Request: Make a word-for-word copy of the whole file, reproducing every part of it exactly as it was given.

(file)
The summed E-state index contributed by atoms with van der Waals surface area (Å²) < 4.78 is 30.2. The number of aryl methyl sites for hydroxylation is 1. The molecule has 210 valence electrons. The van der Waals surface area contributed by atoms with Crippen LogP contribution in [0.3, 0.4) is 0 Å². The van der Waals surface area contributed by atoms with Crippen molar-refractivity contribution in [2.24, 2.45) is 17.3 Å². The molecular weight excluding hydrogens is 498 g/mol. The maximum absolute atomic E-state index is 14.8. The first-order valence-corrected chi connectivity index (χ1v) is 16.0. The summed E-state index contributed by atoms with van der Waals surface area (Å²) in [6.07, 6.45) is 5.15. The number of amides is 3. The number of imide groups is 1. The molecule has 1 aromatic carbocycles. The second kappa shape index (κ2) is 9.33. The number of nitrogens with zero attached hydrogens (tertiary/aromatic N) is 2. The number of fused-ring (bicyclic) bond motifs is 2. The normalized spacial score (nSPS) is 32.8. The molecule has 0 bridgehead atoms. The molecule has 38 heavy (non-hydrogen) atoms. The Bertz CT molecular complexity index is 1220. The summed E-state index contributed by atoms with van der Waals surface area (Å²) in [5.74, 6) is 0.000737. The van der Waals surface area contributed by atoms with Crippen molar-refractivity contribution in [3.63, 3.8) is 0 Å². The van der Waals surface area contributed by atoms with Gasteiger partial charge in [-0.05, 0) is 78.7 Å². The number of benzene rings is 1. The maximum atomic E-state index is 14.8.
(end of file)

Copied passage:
The summed E-state index contributed by atoms with van der Waals surface area (Å²) < 4.78 is 30.2. The number of aryl methyl sites for hydroxylation is 1. The molecule has 210 valence electrons. The van der Waals surface area contributed by atoms with Crippen LogP contribution in [0.3, 0.4) is 0 Å². The van der Waals surface area contributed by atoms with Crippen molar-refractivity contribution in [2.24, 2.45) is 17.3 Å². The molecular weight excluding hydrogens is 498 g/mol. The maximum absolute atomic E-state index is 14.8. The first-order valence-corrected chi connectivity index (χ1v) is 16.0. The summed E-state index contributed by atoms with van der Waals surface area (Å²) in [6.07, 6.45) is 5.15. The number of amides is 3. The number of imide groups is 1. The molecule has 1 aromatic carbocycles. The second kappa shape index (κ2) is 9.33. The number of nitrogens with zero attached hydrogens (tertiary/aromatic N) is 2. The number of fused-ring (bicyclic) bond motifs is 2. The normalized spacial score (nSPS) is 32.8. The molecule has 0 bridgehead atoms. The molecule has 38 heavy (non-hydrogen) atoms. The Bertz CT molecular complexity index is 1220. The summed E-state index contributed by atoms with van der Waals surface area (Å²) in [5.74, 6) is 0.000737. The van der Waals surface area contributed by atoms with Crippen molar-refractivity contribution in [3.63, 3.8) is 0 Å². The van der Waals surface area contributed by atoms with Gasteiger partial charge in [-0.05, 0) is 78.7 Å². The number of benzene rings is 1. The maximum atomic E-state index is 14.8.